Abbye Stockton of Muscle Beach fame dies at 88 in California

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AP on Bakersfield Californian 6/30/06 AP

Abbye Stockton, a pioneer of female weightlifters who helped establish the popularity of Muscle Beach and inspired women through columns in a fitness magazine, has died. She was 88.

Stockton, known as Pudgy since she was a child, died Monday at her home of complications of Alzheimer's disease, according to daughter Laura Stockton.

"Her biggest contribution was that she was strong and muscular but also managed to maintain her femininity," her daughter said Friday. "She was very attractive, and she was also very concerned with helping others, to share what she had learned about being healthy and fit."

Born in Santa Monica, Stockton was a 19-year-old telephone operator in the late 1930s when she and future husband, Les, began frequenting the area just south of the Santa Monica Pier established for those devoted to "physical culture."

The couple, who married in 1941, performed various routines at Muscle Beach, including the "high press," in which she lifted a 100-pound barbell over her head while balancing atop her husband's hands.

"In those days, lifting weights was considered unfeminine," Stockton told Sports Illustrated Women in 2002. "People used to say that if women worked out, they would become masculine-looking or wouldn't be able to get pregnant. We just laughed because we knew they were wrong."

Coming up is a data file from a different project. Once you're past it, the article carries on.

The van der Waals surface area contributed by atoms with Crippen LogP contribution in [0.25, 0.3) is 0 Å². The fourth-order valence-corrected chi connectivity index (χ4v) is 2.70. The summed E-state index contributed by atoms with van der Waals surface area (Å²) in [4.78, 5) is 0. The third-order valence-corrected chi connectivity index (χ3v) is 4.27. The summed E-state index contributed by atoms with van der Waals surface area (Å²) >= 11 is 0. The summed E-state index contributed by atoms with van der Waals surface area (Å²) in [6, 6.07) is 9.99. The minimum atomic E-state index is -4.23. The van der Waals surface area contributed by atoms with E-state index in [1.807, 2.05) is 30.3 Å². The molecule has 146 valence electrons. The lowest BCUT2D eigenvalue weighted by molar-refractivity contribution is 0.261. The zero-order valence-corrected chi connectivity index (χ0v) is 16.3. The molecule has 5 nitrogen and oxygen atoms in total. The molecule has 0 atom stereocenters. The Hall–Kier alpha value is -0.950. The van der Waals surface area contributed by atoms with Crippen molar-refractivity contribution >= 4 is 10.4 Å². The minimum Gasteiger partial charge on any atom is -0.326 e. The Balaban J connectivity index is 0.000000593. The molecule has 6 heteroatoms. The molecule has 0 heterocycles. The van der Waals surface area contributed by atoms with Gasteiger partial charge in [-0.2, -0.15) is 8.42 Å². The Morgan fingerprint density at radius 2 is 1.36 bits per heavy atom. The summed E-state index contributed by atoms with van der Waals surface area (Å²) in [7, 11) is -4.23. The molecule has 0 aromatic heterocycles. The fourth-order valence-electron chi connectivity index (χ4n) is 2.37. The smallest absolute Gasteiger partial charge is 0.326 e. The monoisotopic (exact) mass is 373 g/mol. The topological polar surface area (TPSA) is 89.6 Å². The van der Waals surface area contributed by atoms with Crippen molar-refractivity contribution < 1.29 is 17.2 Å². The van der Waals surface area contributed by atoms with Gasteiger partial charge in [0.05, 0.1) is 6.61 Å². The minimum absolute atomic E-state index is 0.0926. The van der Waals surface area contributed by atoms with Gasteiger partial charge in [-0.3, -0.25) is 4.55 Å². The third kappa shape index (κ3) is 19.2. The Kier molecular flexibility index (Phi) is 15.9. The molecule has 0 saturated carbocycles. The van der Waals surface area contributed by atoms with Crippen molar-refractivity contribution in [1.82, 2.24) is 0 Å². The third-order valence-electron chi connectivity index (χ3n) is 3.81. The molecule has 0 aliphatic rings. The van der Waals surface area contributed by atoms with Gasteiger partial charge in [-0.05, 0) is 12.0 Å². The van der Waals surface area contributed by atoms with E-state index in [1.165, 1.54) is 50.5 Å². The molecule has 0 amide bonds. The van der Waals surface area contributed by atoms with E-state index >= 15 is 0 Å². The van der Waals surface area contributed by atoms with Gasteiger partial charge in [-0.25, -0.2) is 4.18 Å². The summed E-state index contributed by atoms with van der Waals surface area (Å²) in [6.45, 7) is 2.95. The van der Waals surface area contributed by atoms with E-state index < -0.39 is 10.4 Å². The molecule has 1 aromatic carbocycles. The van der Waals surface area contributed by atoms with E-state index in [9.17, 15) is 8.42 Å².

Stockton organized the first Amateur Athletic Union-sanctioned weightlifting competition for women in 1947 and wrote a column in Strength and Health magazine from 1944 to 1954.

"When you look at Pudgy's life, you have to understand what a powerful symbol she was," said Jan Todd, a professor in the department of kinesiology and health education at the University of Texas at Austin and co-director of the Todd-McLean Physical Culture Collection.

"She was years ahead of other women in terms of interest in training with weights and using weights to create a figure that is really now our modern, ideal figure - muscular but not too muscular," Todd said.

A 5-foot-1, 115-pound blond, Stockton drew admiring stares and whistles on Muscle Beach. The two-piece bathing suits she wore added to her allure. Stockton also attracted the attention of newspaper and magazine photographers, appearing on the cover of more than 40 magazines.

"Pudgy was one of the greatest athletes I've ever known," fellow Muscle Beach alum Jack LaLanne told The Los Angeles Times. "She was a bodybuilder, a gymnast, an acrobat. She did everything. She was an exceptional human being."

After World War II, the Stocktons did occasional exhibition shows. In 1948, the Stocktons opened the Salon of Figure Development, a women's gym. Two years later, they opened the Stockton Studios, adjacent men's and women's gyms.

Les Stockton died in 2004. Besides her daughter, Stockton is survived by her brother, Dr. Thomas B. Eville.

A memorial service was pending.